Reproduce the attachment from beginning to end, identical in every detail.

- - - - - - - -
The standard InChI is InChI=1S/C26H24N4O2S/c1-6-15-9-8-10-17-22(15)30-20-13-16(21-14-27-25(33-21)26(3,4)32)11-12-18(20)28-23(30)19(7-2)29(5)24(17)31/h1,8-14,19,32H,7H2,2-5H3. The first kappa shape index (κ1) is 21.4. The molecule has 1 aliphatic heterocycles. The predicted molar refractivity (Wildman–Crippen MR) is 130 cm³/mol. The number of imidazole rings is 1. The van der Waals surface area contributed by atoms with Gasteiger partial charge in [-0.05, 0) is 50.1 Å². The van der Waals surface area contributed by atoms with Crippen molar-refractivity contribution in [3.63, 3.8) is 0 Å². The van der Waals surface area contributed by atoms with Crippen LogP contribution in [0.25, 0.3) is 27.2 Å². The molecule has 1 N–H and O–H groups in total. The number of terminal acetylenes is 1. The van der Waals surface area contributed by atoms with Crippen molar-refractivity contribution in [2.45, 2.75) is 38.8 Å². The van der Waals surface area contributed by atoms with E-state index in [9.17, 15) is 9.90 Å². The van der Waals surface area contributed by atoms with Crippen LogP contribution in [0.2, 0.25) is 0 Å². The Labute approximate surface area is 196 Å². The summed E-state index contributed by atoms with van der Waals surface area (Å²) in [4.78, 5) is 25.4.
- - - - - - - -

The standard InChI is InChI=1S/C26H24N4O2S/c1-6-15-9-8-10-17-22(15)30-20-13-16(21-14-27-25(33-21)26(3,4)32)11-12-18(20)28-23(30)19(7-2)29(5)24(17)31/h1,8-14,19,32H,7H2,2-5H3. The first kappa shape index (κ1) is 21.4. The molecule has 1 aliphatic heterocycles. The predicted molar refractivity (Wildman–Crippen MR) is 130 cm³/mol. The number of imidazole rings is 1. The van der Waals surface area contributed by atoms with Gasteiger partial charge in [-0.05, 0) is 50.1 Å². The van der Waals surface area contributed by atoms with Crippen molar-refractivity contribution in [3.63, 3.8) is 0 Å². The van der Waals surface area contributed by atoms with Crippen LogP contribution in [0.25, 0.3) is 27.2 Å². The molecule has 1 N–H and O–H groups in total. The number of terminal acetylenes is 1. The van der Waals surface area contributed by atoms with Crippen molar-refractivity contribution in [2.45, 2.75) is 38.8 Å². The van der Waals surface area contributed by atoms with E-state index in [9.17, 15) is 9.90 Å². The van der Waals surface area contributed by atoms with Crippen LogP contribution in [0.2, 0.25) is 0 Å². The Labute approximate surface area is 196 Å². The summed E-state index contributed by atoms with van der Waals surface area (Å²) in [4.78, 5) is 25.4.